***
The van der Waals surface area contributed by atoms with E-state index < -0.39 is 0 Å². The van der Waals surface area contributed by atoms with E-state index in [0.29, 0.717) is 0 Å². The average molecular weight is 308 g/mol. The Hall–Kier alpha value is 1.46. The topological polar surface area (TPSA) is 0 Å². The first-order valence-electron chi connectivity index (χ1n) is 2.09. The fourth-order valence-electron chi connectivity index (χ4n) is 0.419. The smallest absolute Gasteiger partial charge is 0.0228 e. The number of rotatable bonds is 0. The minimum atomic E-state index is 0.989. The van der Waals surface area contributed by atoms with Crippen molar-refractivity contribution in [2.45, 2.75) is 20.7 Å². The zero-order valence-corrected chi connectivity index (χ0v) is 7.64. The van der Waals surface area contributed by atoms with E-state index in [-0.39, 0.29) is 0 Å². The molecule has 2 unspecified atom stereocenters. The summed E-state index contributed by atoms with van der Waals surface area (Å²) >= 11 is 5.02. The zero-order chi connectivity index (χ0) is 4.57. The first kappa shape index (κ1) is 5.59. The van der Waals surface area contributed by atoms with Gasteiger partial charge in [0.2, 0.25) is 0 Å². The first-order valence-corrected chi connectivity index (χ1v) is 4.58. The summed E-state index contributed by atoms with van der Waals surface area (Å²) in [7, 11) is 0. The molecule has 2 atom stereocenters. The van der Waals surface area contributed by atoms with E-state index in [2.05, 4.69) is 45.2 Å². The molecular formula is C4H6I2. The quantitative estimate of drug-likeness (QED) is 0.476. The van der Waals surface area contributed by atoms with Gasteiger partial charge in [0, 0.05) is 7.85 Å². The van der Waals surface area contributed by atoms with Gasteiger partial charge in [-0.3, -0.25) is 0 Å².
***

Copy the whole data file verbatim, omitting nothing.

The van der Waals surface area contributed by atoms with E-state index < -0.39 is 0 Å². The van der Waals surface area contributed by atoms with E-state index in [0.29, 0.717) is 0 Å². The average molecular weight is 308 g/mol. The Hall–Kier alpha value is 1.46. The topological polar surface area (TPSA) is 0 Å². The first-order valence-electron chi connectivity index (χ1n) is 2.09. The fourth-order valence-electron chi connectivity index (χ4n) is 0.419. The smallest absolute Gasteiger partial charge is 0.0228 e. The number of rotatable bonds is 0. The minimum atomic E-state index is 0.989. The van der Waals surface area contributed by atoms with Crippen molar-refractivity contribution in [2.45, 2.75) is 20.7 Å². The zero-order valence-corrected chi connectivity index (χ0v) is 7.64. The van der Waals surface area contributed by atoms with E-state index in [-0.39, 0.29) is 0 Å². The molecule has 2 unspecified atom stereocenters. The summed E-state index contributed by atoms with van der Waals surface area (Å²) >= 11 is 5.02. The zero-order chi connectivity index (χ0) is 4.57. The first kappa shape index (κ1) is 5.59. The van der Waals surface area contributed by atoms with Gasteiger partial charge in [0.2, 0.25) is 0 Å². The first-order valence-corrected chi connectivity index (χ1v) is 4.58. The summed E-state index contributed by atoms with van der Waals surface area (Å²) in [7, 11) is 0. The molecule has 2 atom stereocenters. The van der Waals surface area contributed by atoms with E-state index in [2.05, 4.69) is 45.2 Å². The molecular formula is C4H6I2. The quantitative estimate of drug-likeness (QED) is 0.476. The van der Waals surface area contributed by atoms with Gasteiger partial charge in [0, 0.05) is 7.85 Å². The van der Waals surface area contributed by atoms with Gasteiger partial charge in [-0.3, -0.25) is 0 Å².